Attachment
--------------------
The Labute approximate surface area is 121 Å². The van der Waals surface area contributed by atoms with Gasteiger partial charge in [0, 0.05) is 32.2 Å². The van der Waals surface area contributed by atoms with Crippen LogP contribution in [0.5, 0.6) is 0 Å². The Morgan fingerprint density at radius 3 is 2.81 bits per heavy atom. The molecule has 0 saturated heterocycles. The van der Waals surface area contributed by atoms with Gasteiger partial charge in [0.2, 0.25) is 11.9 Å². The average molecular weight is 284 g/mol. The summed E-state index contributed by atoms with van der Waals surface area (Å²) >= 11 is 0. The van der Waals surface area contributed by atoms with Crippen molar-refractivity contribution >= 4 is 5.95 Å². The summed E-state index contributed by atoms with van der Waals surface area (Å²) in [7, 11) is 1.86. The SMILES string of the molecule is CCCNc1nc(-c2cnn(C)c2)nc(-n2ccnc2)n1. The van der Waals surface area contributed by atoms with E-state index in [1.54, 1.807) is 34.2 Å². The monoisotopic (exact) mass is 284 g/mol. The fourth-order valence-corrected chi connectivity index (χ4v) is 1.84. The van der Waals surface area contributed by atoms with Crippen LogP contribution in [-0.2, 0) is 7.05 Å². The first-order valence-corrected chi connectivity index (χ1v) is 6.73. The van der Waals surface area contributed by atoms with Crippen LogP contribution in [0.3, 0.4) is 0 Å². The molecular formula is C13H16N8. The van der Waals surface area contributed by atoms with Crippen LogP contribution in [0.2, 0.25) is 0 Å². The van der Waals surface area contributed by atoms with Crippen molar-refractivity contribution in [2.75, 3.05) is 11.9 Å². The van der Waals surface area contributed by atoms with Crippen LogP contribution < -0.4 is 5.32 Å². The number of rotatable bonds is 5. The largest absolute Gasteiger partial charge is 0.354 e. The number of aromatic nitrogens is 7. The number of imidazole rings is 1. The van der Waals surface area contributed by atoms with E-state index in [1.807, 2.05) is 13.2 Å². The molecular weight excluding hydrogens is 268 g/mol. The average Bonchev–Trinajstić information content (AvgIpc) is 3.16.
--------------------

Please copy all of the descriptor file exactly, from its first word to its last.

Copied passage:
The Labute approximate surface area is 121 Å². The van der Waals surface area contributed by atoms with Gasteiger partial charge in [0, 0.05) is 32.2 Å². The van der Waals surface area contributed by atoms with Crippen LogP contribution in [0.5, 0.6) is 0 Å². The Morgan fingerprint density at radius 3 is 2.81 bits per heavy atom. The molecule has 0 saturated heterocycles. The van der Waals surface area contributed by atoms with Gasteiger partial charge in [0.2, 0.25) is 11.9 Å². The average molecular weight is 284 g/mol. The summed E-state index contributed by atoms with van der Waals surface area (Å²) >= 11 is 0. The van der Waals surface area contributed by atoms with Crippen molar-refractivity contribution >= 4 is 5.95 Å². The summed E-state index contributed by atoms with van der Waals surface area (Å²) in [7, 11) is 1.86. The SMILES string of the molecule is CCCNc1nc(-c2cnn(C)c2)nc(-n2ccnc2)n1. The van der Waals surface area contributed by atoms with E-state index in [1.54, 1.807) is 34.2 Å². The monoisotopic (exact) mass is 284 g/mol. The fourth-order valence-corrected chi connectivity index (χ4v) is 1.84. The van der Waals surface area contributed by atoms with Crippen LogP contribution in [-0.2, 0) is 7.05 Å². The first-order valence-corrected chi connectivity index (χ1v) is 6.73. The van der Waals surface area contributed by atoms with Crippen LogP contribution in [0.3, 0.4) is 0 Å². The molecular formula is C13H16N8. The van der Waals surface area contributed by atoms with Crippen LogP contribution in [0.2, 0.25) is 0 Å². The van der Waals surface area contributed by atoms with Crippen molar-refractivity contribution in [2.75, 3.05) is 11.9 Å². The van der Waals surface area contributed by atoms with Crippen LogP contribution < -0.4 is 5.32 Å². The number of rotatable bonds is 5. The largest absolute Gasteiger partial charge is 0.354 e. The number of aromatic nitrogens is 7. The number of imidazole rings is 1. The van der Waals surface area contributed by atoms with E-state index in [1.807, 2.05) is 13.2 Å². The molecular weight excluding hydrogens is 268 g/mol. The average Bonchev–Trinajstić information content (AvgIpc) is 3.16.